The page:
Naropa University’s concentration in Contemplative Psychotherapy & Buddhist Psychology—part of our Clinical Mental Health Counseling master's degree—is a counseling program that grounds itself in the Buddhist contemplative wisdom tradition and includes current humanistic psychological approaches to give you the insight and skills to show up fully for yourself and others.
Develop insight, connections and skill in your large and small group process classes. Cultivate self awareness through meditation classes and retreats. Discover your inherent compassion to guide others with humility and grace.
Equipped with outstanding mindfulness skills and awareness, Naropa’s Contemplative Psychotherapy & Buddhist Psychology alumni go on to become counselors in agency and private practice settings, case managers, and mental health center directors. Alumni earn doctorate degrees, establish new treatment programs, or go on to teach nationally and internationally.
As part of Naropa's graduate Contemplative Psychotherapy & Buddhist Psychology program, your third year experience also includes weekly meditation with classmates and small group tutorials.
Many students intern in the community while others complete their internship at the Naropa Community Counseling Center.
Develop compassion for yourself and others. Deepen your meditation practice through the 9 weeks you’ll spend throughout your program in intensive retreat practice: a blend of mindfulness awareness meditation, individual meditation instruction, lectures, walking meditation, and community work practice.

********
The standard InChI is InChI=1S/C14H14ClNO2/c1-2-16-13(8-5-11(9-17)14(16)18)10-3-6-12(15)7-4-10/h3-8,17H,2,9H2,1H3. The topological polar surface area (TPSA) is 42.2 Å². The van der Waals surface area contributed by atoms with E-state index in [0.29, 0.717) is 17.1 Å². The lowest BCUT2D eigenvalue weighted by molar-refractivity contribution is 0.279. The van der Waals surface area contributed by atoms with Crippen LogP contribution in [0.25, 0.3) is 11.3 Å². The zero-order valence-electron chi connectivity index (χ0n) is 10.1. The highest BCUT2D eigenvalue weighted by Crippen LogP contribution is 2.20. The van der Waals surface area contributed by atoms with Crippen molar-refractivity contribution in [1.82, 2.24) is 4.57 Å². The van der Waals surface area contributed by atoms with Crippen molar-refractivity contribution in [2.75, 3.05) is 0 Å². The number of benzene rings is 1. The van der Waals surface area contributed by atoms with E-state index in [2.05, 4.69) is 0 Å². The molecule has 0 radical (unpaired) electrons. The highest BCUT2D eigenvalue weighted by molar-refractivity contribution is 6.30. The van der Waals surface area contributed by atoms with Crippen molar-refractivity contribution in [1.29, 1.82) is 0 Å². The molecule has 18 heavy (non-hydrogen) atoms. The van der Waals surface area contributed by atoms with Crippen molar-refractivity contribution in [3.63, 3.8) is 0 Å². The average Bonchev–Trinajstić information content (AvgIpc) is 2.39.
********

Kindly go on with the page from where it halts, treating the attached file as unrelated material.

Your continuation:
Through meditation classes, retreats, and individual instruction, the three-year Contemplative Psychotherapy and Buddhist Psychology concentration in the Clinical Mental Health Counseling master’s degree program will help you recognize the inherent wisdom or "brilliant sanity" we are born with. This provides the foundation for your study of Buddhist and humanistic approaches to counseling and to begin your clinical work.
“Brilliant sanity is understood to be our very nature. It is understood to be who we already are in that, when we relax, that’s what we experience. When we stop trying to be somebody else, it’s already there, we don’t have to go and find it. In fact from a Buddhist point of view it’s constantly coming through, it’s constantly showing up anyway. It’s more a question of uncovering than developing.”
— Karen Kissel Wegela, PhD
Professor of Contemplative Psychotherapy and Buddhist Psychology
Long-time faculty member and former department director of Naropa University’s Contemplative Psychotherapy and Buddhist Psychology program